Educator and author Goodlad (A Place Called School) examines both his role as a pupil and a teacher in this thoughtful memoir. Goodlad attended North Star School in British Columbia during the Great Depression and eventually became one of the most influential educators in North America in the modern era (he founded the University of Washington's Center for Educational Renewal and served as dean of UCLA's Graduate School of Education). Through his 12 years of public schooling, he was taught by Miss Laing, Mr. Partridge, Miss Hamilton, Mr. Chamberlain, Mr. Chute and Mr. Siddons--all of whom molded him through example, rote learning and tradition. But Goodlad believes those techniques had less influence on his education than did their strong or weak personalities and classroom presence. In Goodlad's view,""It is rarely the pedagogy of our teachers we remember. Rather, it is their classroom personalities. Teachers teach who they are."" Goodlad opines that nothing during his career as an educator benefited him like his brief apprenticeship in a one-room school, where he learned at ground level about the educational problems of increasing class size, tardiness, truancy and juvenile delinquency; it was there that he also learned the importance of strengthening the university-school relationship. As an education crusader, Goodlad has traveled the world, contributing to seminars and conferences, while participating in the classrooms and administrative offices of schools and universities. His optimism and goodwill are bound to find a place among the disparate groups of students, teachers and administrators alike.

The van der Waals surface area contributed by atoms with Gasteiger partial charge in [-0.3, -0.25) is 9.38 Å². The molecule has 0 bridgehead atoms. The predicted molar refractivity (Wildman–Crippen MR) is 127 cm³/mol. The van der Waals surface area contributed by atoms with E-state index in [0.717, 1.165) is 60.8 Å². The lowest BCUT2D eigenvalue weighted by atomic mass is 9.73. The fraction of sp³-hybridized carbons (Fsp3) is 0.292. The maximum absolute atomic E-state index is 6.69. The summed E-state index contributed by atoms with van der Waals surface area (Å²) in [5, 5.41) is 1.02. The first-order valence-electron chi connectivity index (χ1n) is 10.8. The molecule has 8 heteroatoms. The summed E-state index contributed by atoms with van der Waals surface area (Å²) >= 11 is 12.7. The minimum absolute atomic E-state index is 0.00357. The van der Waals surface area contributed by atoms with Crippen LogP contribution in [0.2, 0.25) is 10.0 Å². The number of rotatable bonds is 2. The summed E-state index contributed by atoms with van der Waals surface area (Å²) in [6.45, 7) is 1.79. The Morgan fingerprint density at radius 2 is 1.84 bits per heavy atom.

Reviewed on: 01/01/2004 Release date: 01/01/2004 Genre: Nonfiction